4. Ribbon, ribbon, ribbon. While they’re incredibly “in” this year, ribbons are always a staple at Biltmore House. “We use about 9,500 yards of ribbon, mostly in the form of hand-tied bows,” Whitcher says. “It can be a big part of creating a ‘look’ on your tree. A bow doesn’t have to be expensive or elegantly tied—I love an unwired shoestring bow at the end of every branch.” For a bow-topped tree, she suggests going an easier route: Instead of creating a big wired bow with your hand, tie a series of loops and attach it to the top of your tree, then repeat the process until every angle exhibits a beautiful bunch of loops. “It almost looks like a bow is encircling the tree,” she says. Maybe the most achievable (and on-trend!) style tip of all, you can purchase ribbons galore at your local craft store.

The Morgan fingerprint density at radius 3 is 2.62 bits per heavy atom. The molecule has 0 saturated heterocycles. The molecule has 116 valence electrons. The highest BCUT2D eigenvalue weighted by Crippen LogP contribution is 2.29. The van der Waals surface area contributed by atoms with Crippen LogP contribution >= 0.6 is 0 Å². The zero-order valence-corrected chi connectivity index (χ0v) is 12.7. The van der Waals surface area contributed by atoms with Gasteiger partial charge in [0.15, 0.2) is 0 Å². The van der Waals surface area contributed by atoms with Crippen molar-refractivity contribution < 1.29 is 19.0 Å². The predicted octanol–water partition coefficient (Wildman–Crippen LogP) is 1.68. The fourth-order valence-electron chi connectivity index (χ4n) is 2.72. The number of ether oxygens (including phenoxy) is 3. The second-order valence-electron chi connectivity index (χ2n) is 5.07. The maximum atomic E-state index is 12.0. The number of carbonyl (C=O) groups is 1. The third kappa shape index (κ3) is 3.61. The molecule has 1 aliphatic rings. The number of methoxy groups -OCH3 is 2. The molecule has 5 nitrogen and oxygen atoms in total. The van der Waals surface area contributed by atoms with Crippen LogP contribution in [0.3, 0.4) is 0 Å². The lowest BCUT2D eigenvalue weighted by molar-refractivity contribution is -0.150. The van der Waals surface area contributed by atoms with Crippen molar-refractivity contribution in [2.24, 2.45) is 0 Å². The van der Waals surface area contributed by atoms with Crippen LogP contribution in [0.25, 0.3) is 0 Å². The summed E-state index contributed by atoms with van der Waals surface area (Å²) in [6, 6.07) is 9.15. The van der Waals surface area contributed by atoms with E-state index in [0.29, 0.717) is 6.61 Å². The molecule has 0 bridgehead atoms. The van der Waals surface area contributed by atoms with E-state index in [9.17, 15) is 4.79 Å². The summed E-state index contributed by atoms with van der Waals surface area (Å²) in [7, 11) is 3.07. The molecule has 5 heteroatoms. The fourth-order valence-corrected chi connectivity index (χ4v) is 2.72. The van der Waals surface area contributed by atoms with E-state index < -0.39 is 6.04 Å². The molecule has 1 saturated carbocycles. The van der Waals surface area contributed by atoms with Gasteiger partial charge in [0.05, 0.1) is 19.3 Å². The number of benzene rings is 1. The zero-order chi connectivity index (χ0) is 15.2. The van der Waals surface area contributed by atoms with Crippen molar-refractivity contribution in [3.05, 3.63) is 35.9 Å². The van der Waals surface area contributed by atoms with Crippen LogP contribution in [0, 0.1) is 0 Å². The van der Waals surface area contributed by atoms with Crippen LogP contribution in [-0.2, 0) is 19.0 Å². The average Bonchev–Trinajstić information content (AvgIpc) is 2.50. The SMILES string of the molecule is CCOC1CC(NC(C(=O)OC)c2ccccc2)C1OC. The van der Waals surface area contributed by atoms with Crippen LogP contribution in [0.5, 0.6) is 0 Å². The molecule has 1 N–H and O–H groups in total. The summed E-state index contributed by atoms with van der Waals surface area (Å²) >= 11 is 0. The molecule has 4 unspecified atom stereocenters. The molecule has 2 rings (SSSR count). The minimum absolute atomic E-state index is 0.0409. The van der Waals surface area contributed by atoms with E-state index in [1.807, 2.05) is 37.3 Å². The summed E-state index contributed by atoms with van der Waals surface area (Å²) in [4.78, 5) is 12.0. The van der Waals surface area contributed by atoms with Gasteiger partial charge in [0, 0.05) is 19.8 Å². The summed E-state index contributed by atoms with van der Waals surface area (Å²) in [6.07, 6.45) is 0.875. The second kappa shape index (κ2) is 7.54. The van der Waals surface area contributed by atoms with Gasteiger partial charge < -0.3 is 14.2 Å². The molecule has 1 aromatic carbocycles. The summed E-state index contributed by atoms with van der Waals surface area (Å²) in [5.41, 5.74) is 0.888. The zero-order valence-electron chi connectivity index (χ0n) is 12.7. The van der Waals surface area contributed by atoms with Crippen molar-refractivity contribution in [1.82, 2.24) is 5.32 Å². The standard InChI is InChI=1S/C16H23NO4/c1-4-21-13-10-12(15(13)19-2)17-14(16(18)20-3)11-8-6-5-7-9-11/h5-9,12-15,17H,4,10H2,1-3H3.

5. Don’t forget the details. Struggling to get your tree (or trees, if you went with the hundred or so recommended before) evenly lit? Use the squint test. “As you light the tree, step back from it and squint your eyes until the lights go a little blurry. It becomes clear quickly where there’s a dark spot or a clump of lights,” Whitcher suggests. Another tip from the experts—stuffing your tree skirt! “We’re all about stuffing some tissue paper under your tree skirt to make it big and fluffy.” 

photo: John Warner and The Biltmore Estate
This year’s Winter Garden shines with natural light in addition to the glowing warmth coming from yards of botanical garlands, all created by the floral and horticulture teams.